of materials released into the environment through processing loss and
Virgin Material Use: Decrease in the amount of raw or virgin
material used, per dollar of GDP, by sector.
Renewable Material Use: Increased market share of renewable,
recoverable, and recycled materials used.
Water Use: Decrease in the net amount of water used compared
with its regeneration or recharge capacity.
Develop communities that generate educational and economic
opportunities for all residents and promote awareness of and public
participation in governance while enhancing a safe and healthy
Possible Indicators of Progress: Local values and priorities shape the
characteristics that contribute to strong and stable communities.
However, thriving communities across the nation share many common
traits. So do communities at risk. As a result, indicators for
communities need to allow for diversity among communities while still
recognizing national priorities.
Violent Crime: Increase in the number of people who feel
safe in their neighborhood.
Public Parks: Increase in the amount of urban green space or
Public Participation: Increase in the percentage of
registered voters who cast ballots in the past two national elections.
Investment in Future Generations: Increase in the amount of
community resources dedicated to children, including maternal care, childhood development, and K-12 education.
Transportation Patterns: Increase in the number of average
mass transit miles per capita.
Enhance the opportunity and ability of citizens, businesses, and
communities to participate in and influence the natural resource,
environmental, and economic decisions that affect them.
Possible Indicators of Progress: Democratic societies rely upon an
engaged population of diverse individuals and institutions. Sometimes
this leads to public discourse that is based more upon competition and
divisiveness rather than on cooperation and consensus. Tracking how
free and pluralistic democracies encourage cooperative decision making
while still allowing for individual leadership and creativity will
require drawing upon knowledge beyond many traditional paradigms. The
best measures may come from studying what characteristics contribute to
building community values, public trust, and government responsiveness.
These are not easy concepts to reflect, and so indicators will evolve as
thinking in this area becomes more concrete and precise.
Social Capital: Develop new measures that examine citizen
engagement and public trust.
Citizen participation: Develop methods that measure
community participation in such civic activities as professional organizations, parent teacher associations, sporting leagues, and charity work.
Collaborations: Develop methods that measure characteristics
that contribute to successful civic collaboration when developing public
Move toward stabilization of U.S. population.
Possible Indicators of Progress: Along with the more traditional
population measurements, such as estimating growth trends and carrying
capacity, it is also necessary to study the role of women within
society. Evidence has shown that as the health and status of women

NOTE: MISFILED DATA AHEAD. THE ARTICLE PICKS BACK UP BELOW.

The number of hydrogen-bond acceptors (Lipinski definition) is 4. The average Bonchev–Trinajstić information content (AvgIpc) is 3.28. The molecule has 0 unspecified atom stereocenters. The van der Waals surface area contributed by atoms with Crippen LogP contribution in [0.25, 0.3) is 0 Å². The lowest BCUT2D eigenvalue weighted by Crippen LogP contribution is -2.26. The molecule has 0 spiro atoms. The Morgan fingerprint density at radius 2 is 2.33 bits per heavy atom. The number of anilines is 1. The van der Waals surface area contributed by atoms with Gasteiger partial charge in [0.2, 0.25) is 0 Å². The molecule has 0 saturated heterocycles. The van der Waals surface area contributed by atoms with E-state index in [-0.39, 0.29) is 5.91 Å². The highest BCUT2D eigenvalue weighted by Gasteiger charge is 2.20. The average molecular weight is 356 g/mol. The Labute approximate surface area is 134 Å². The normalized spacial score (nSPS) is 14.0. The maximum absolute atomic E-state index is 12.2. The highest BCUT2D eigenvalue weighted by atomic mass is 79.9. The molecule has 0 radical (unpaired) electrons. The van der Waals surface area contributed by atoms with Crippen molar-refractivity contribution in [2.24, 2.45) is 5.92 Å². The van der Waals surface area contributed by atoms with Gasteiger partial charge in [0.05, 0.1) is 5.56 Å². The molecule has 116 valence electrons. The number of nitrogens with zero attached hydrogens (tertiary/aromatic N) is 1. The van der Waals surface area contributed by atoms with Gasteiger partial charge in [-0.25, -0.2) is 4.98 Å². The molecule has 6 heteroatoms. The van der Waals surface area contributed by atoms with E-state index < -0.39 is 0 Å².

improve, population pressures also become more manageable. Therefore,
indicators of progress in this area must also measure the social and
economic status of women.
Population Growth: Decrease in the rate of population growth
in the United States and the world.
Status of Women: Improved measures of the national and
global social and economic status of women.
Unintended Pregnancies: Decrease in the number of unintended
pregnancies in the United States.
Teen Pregnancies: Decrease in the number of teenage
pregnancies in the United States.
Take a leadership role in the development of global sustainable
development policies and adopt standards of conduct and U.S. trade and
foreign policies that further the achievement of sustainability.
Possible Indicators of Progress: By its sheer size, the United States
has tremendous influence over the economies and resources of the entire
planet. Our nation rests upon a tradition of global awareness that has
encouraged leadership and responsibility. While indicators for global
leadership could come in many forms, the following focus on the role of
the federal government.
Treaty Commitments: Adherence to U.S. commitments under
international environmental and economic treaties.
International Assistance: Level of U.S. international
assistance, including Official Development Assistance (federal money dedicated to international aid for developing nations) as a percentage of GDP.
Environmental Assistance: U.S. contribution to the Global
Environment Facility (GEF) and other environmentally targeted
Ensure that all Americans have access to formal education and
lifelong learning opportunities that will prepare them for meaningful
work, a high quality of life, and an understanding of the concepts
involved in sustainable development.
Possible Indicators of Progress: Education for sustainable development
is lifelong through its integration into the formal and non-formal
education system, including teacher education, continuing education,
curriculum development and worker training.
Information Access: Number of communities with
infrastructure in place that allows easy access to government
information, public and private research, and community right-to-know
Curriculum Development: New measurements of evaluating
curricula, material, and training, based upon their adherence to the
principles of sustainable development.
National Standards: Increase in the number of school systems
that have adopted voluntary learning standards for K-12 similar to the
standards developed under National Goals 2000.
Community Participation: Number of school systems and
communities that have formed programs for lifelong learning both through
formal and non-formal learning institutions.